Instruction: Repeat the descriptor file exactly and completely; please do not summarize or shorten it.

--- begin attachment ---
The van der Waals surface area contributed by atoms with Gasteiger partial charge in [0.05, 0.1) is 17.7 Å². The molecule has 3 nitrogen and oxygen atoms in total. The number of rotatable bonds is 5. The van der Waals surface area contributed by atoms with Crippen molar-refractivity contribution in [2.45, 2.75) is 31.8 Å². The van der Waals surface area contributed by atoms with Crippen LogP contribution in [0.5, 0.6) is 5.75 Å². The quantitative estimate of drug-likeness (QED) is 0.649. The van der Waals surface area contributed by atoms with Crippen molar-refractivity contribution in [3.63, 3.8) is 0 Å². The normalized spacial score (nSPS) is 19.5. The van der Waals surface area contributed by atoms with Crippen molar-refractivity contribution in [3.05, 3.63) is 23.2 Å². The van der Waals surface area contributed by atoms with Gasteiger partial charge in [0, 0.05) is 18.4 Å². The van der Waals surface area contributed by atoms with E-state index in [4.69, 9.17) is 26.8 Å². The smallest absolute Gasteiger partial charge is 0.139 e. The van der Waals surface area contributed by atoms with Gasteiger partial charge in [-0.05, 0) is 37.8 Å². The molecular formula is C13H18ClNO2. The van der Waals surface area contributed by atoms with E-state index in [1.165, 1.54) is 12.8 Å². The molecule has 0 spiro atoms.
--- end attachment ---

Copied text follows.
The van der Waals surface area contributed by atoms with Gasteiger partial charge in [0.05, 0.1) is 17.7 Å². The molecule has 3 nitrogen and oxygen atoms in total. The number of rotatable bonds is 5. The van der Waals surface area contributed by atoms with Crippen molar-refractivity contribution in [2.45, 2.75) is 31.8 Å². The van der Waals surface area contributed by atoms with Crippen LogP contribution in [0.5, 0.6) is 5.75 Å². The quantitative estimate of drug-likeness (QED) is 0.649. The van der Waals surface area contributed by atoms with Crippen molar-refractivity contribution in [3.63, 3.8) is 0 Å². The normalized spacial score (nSPS) is 19.5. The van der Waals surface area contributed by atoms with Crippen molar-refractivity contribution in [3.05, 3.63) is 23.2 Å². The van der Waals surface area contributed by atoms with Gasteiger partial charge in [0, 0.05) is 18.4 Å². The van der Waals surface area contributed by atoms with E-state index in [4.69, 9.17) is 26.8 Å². The smallest absolute Gasteiger partial charge is 0.139 e. The van der Waals surface area contributed by atoms with Gasteiger partial charge in [-0.05, 0) is 37.8 Å². The molecular formula is C13H18ClNO2. The van der Waals surface area contributed by atoms with E-state index in [1.165, 1.54) is 12.8 Å². The molecule has 0 spiro atoms.